FIGS. 1A-E illustrate a generalized, currently available timer queue and two important operations carried out on such timer queues. FIG. 1A illustrates the exemplary timer queue at a particular, fixed point in time. The timer queue 102 includes a series of time-associated and time-ordered data objects, such as data object 104, linked together in a linked list of timers, or time-associated data objects. The timer queue shown in FIG. 1A has 12 entries, or timers. Any of multiple different types of basic data structures can be used to implement a timer queue. These include singly linked lists, double linked lists, circular singly and doubly linked lists, and other such data structures. In general, a timer queue is regularly processed at fixed, short intervals of time by a timer process. At each such interval of time, all of the timers with associated times less than or equal to the current time, where the time is generally a continuously or discretely increasing numerical value, are removed from the timer queue as having expired by a timer process that forwards expired timers, or time-associated data objects, to computational entities that initially queued the timers, or timer-associated data objects to the timer queue, or that requested the timer process to queue the timers. In alternative types of timer queues, the time associated with each timer, or time-associated data object, may be wall-clock time, system time, a current numerical tick, or any other presentation of a point in time. Timers and time-associated data objects may also include any other data needed by a process to identify a time-associated event, process, or other entity.
Timer processes generally need to initialize timer queues, add entries to timer queues, remove entries from timer queues, and carry out other timer-queue management tasks. FIGS. 1B-C illustrate addition of a timer, or time-associated time object, to a timer queue. As shown in FIG. 1B, a timer process may be provided with a new time-associated data object, or timer 105. The timer process must then, as shown by the curved arrows in FIG. 1B, including curved arrow 108, traverse the timer queue to identity the position 110 in the timer queue appropriate for inserting the time-associated data object 106. Once the appropriate position for the new timer, or new time-associated data object, is found, then the timer process can insert the new timer 106, as shown in FIG. 1C. The insertion process depends on the data structure used to implement the timer queue.
A timer process may also be requested to remove an entry from a timer queue. FIGS. 1D-E illustrate removal of a timer, or time-associated data object, from a timer queue by a timer process. As shown in FIG. 1D, the timer process may be provided with a particular time value 112, and may be requested to remove any entries in the queue associated with that time value. As shown in FIG. 1D, similar to FIG. 1B, the timer process must traverse the initial entries of the timer queue to locate any entries 114 associated with the supplied time value. Then, as shown in FIG. 1E, the timer process can remove the identified timer or time-associated data value from the queue, using techniques appropriate for the particular data structures used to implement the timer queue. Other timer-removal operations may include removing all timers associated with time values less than or equal to a specified time value and removal of timers or time-associated data objects that include data values that meet some specified test or condition. In general, traversal of a timer queue requires, on average, access of half of the entries in the timer queue, when simple traversal techniques are employed. More complex search methods may require access to fewer timer-queue entries, on average, but the number of entries accessed increases with increasing timer-queue length.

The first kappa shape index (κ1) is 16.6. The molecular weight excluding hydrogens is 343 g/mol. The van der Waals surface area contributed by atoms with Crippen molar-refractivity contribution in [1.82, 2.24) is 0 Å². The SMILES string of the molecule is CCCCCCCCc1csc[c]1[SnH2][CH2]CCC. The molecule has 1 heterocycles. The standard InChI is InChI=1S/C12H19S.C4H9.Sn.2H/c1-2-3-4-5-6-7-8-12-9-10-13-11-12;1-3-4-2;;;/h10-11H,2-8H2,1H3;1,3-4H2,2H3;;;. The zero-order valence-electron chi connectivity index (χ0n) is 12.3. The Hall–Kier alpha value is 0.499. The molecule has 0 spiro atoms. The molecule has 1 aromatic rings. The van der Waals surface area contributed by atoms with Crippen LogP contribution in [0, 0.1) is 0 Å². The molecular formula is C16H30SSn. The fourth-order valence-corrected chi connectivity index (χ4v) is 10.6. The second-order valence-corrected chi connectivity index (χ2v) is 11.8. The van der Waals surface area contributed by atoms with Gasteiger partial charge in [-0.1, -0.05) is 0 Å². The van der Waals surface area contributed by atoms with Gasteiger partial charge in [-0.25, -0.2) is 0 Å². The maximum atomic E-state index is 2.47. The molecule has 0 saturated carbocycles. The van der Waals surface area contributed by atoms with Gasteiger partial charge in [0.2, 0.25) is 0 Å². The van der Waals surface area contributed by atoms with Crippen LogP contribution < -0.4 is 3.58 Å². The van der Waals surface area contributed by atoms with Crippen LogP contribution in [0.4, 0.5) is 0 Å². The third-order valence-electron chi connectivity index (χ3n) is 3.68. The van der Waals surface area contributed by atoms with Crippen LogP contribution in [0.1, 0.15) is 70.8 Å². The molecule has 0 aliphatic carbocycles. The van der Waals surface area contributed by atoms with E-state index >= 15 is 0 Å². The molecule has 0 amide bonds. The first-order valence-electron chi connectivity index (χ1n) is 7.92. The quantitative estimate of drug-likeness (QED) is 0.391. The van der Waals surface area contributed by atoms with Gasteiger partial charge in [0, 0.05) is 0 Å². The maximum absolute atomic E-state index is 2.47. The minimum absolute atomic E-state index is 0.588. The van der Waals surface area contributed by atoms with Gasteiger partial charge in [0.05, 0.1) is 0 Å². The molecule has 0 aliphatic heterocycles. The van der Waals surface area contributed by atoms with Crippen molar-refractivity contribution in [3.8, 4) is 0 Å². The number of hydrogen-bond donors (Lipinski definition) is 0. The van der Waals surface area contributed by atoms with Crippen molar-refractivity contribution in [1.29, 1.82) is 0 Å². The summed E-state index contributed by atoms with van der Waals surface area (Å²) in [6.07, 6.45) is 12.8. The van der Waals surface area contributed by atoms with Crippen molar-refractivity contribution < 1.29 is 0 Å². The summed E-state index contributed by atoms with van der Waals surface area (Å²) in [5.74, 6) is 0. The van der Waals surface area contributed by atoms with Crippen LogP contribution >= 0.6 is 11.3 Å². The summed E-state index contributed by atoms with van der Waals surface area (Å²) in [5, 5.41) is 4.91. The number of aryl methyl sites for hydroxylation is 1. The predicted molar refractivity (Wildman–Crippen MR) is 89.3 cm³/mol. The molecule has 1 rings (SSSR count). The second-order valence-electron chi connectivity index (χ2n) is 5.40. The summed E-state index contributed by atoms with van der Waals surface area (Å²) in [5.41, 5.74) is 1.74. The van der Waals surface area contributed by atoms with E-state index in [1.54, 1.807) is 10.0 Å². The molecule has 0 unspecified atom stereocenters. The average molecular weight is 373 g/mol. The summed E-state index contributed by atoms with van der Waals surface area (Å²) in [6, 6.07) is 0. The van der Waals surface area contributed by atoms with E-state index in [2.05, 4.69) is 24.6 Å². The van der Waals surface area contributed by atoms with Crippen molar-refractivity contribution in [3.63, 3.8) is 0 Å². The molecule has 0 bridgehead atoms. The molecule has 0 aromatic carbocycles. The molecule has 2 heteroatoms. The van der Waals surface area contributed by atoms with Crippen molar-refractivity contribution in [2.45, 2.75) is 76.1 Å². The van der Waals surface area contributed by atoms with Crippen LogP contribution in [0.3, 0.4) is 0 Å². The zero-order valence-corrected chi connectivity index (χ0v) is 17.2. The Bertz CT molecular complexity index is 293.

Although the timer queue shown in FIGS. 1A-E are represented as simple linked lists, there are many different types of timer queues currently in use. As one example, rather than a linked list of time-associated data objects, a timer queue may alternatively be a linked list, or array, containing pointers to additional linked lists or arrays, each associated with a particular time value. However, in general, currently available timer queues generally have the property that, as the length of the timer queues, or, in other words, the number of timers or time-associated data objects contained in the queue grows, the basic operations of identifying particular time-associated positions within the timer queues in order to add or delete entries from the timer queues incurs an increasing computational overhead, both in time and processing cycles. The increase in computational time may be linear, for many timer-queue-traversal implementations, including various types of search algorithms, or may be greater than linear for certain types of timer-queue implementations.
Timer queues and timers are often employed by real-time processes and routines, including operating systems and network-protocol-implementing processes and routines, that are prone to becoming computationally bound due to high loads or high numbers of tasks to manage. Unfortunately, in such cases, the timer queues often grow to large lengths, and incur increasing computational overhead for the primitive operations of identifying particular time-associated positions within the timer queues for timer entry and timer removal, further exacerbating the computational overload of the processes and routines using timers and timer queues. For this reason, better timer-queue-management methods and systems are needed.